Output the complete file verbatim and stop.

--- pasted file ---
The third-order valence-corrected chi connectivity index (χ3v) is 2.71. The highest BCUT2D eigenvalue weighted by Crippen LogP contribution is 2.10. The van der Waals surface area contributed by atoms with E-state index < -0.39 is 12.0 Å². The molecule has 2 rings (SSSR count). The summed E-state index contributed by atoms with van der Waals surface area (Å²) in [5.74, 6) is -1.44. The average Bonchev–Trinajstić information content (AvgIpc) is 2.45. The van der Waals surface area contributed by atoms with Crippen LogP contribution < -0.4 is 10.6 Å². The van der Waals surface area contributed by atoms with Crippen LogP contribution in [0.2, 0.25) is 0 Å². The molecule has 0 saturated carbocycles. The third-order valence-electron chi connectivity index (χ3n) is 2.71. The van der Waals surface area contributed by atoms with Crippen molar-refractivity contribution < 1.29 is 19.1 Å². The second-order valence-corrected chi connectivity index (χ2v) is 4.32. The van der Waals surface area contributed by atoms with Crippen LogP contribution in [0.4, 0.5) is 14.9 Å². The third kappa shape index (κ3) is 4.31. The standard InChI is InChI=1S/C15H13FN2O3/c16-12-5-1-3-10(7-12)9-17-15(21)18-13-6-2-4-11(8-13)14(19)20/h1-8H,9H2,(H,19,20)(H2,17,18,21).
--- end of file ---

The third-order valence-corrected chi connectivity index (χ3v) is 2.71. The highest BCUT2D eigenvalue weighted by Crippen LogP contribution is 2.10. The van der Waals surface area contributed by atoms with E-state index < -0.39 is 12.0 Å². The molecule has 2 rings (SSSR count). The summed E-state index contributed by atoms with van der Waals surface area (Å²) in [5.74, 6) is -1.44. The average Bonchev–Trinajstić information content (AvgIpc) is 2.45. The van der Waals surface area contributed by atoms with Crippen LogP contribution < -0.4 is 10.6 Å². The van der Waals surface area contributed by atoms with Crippen LogP contribution in [0.2, 0.25) is 0 Å². The molecule has 0 saturated carbocycles. The third-order valence-electron chi connectivity index (χ3n) is 2.71. The van der Waals surface area contributed by atoms with Crippen molar-refractivity contribution < 1.29 is 19.1 Å². The second-order valence-corrected chi connectivity index (χ2v) is 4.32. The van der Waals surface area contributed by atoms with Crippen LogP contribution in [0.4, 0.5) is 14.9 Å². The third kappa shape index (κ3) is 4.31. The standard InChI is InChI=1S/C15H13FN2O3/c16-12-5-1-3-10(7-12)9-17-15(21)18-13-6-2-4-11(8-13)14(19)20/h1-8H,9H2,(H,19,20)(H2,17,18,21).